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The Slansky Trial

Lawrence Bush
November 20, 2017

The Slansky Trial, in which 14 Czechoslovak communist leaders, eleven of them Jews, were accused of being Trotskyists, “Titoists,” and Zionists, began on this date in 1952. The show trial, preceded by torture, was part of Stalin’s purge of Jews and less-than-slavishly loyal communist leaders from leadership posts in the Soviet bloc. Eleven of the defendants were executed and three were sentenced to life in prison. Rudolf Slansky, who was general secretary of the Czechoslovakian Communist Party and a staunch Stalinist, attempted suicide in prison. After Stalin’s death in 1953, the survivors (and those killed) were quietly given amnesty.

“Anti-Semitism is the distinguishing feature that sets off the Prague affair from all previous Soviet purge trials. The prosecutor’s indictment and the robot-like testimony of the doomed defendants made clear that neither ‘bourgeois nationalists’ nor ‘Zionists’ alone — but Jews — are the target of the most vicious anti-Semitic attack by a major power since Nazi Germany.” —Anti-Defamation League of B’nai Brith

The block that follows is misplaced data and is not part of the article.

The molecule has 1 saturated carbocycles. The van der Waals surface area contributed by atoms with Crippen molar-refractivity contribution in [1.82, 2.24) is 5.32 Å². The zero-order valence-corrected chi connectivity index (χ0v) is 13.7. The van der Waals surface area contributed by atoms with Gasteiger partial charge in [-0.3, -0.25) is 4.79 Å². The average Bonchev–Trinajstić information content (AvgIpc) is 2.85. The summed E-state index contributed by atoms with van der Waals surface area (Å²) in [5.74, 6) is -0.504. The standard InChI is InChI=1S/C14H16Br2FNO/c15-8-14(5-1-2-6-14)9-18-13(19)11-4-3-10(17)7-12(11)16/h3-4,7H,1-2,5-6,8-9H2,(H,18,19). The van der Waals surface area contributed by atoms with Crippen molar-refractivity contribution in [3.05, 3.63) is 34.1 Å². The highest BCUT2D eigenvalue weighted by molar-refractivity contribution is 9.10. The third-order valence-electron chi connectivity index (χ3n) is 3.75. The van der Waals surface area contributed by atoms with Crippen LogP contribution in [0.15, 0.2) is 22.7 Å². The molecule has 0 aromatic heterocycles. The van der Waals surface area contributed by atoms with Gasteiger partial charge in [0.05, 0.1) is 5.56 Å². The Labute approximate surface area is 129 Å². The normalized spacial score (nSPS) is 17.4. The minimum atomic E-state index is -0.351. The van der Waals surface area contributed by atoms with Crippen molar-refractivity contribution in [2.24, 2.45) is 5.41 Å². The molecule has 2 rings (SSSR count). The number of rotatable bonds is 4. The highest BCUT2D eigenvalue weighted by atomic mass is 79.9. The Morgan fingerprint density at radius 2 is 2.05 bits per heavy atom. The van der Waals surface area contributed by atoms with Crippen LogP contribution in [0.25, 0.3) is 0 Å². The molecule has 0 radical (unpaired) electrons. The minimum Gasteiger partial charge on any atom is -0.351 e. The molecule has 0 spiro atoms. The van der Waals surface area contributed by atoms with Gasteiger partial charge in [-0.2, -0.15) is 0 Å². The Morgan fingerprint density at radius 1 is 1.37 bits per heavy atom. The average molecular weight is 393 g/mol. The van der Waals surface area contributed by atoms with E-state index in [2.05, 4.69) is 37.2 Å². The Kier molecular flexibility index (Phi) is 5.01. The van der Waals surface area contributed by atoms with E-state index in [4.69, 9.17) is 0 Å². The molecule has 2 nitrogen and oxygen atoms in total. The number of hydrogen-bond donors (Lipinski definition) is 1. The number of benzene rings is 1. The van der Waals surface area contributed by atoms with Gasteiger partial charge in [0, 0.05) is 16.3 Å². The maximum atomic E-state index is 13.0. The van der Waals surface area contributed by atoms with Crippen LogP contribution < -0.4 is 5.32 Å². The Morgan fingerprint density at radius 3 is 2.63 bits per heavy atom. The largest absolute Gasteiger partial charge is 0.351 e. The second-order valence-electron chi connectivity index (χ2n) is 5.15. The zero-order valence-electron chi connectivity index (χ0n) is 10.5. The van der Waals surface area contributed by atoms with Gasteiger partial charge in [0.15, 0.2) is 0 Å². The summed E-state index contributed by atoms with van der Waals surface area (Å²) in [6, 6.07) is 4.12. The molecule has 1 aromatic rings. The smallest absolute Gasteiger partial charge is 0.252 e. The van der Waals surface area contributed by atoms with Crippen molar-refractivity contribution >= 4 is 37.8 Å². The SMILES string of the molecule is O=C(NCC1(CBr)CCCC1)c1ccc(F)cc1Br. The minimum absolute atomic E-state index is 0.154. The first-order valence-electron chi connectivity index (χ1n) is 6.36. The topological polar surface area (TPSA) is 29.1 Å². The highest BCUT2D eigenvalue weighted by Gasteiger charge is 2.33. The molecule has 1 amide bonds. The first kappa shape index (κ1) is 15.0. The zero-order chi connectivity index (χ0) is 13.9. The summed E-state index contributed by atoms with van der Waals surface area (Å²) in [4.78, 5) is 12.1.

​​​​Lawrence Bush edited Jewish Currents from 2003 until 2018. He is the author of Bessie: A Novel of Love and Revolution and Waiting for God: The Spiritual Explorations of a Reluctant Atheist, among other books. His new volume of illustrated Torah commentaries, American Torah Toons 2, is scheduled for publication this year.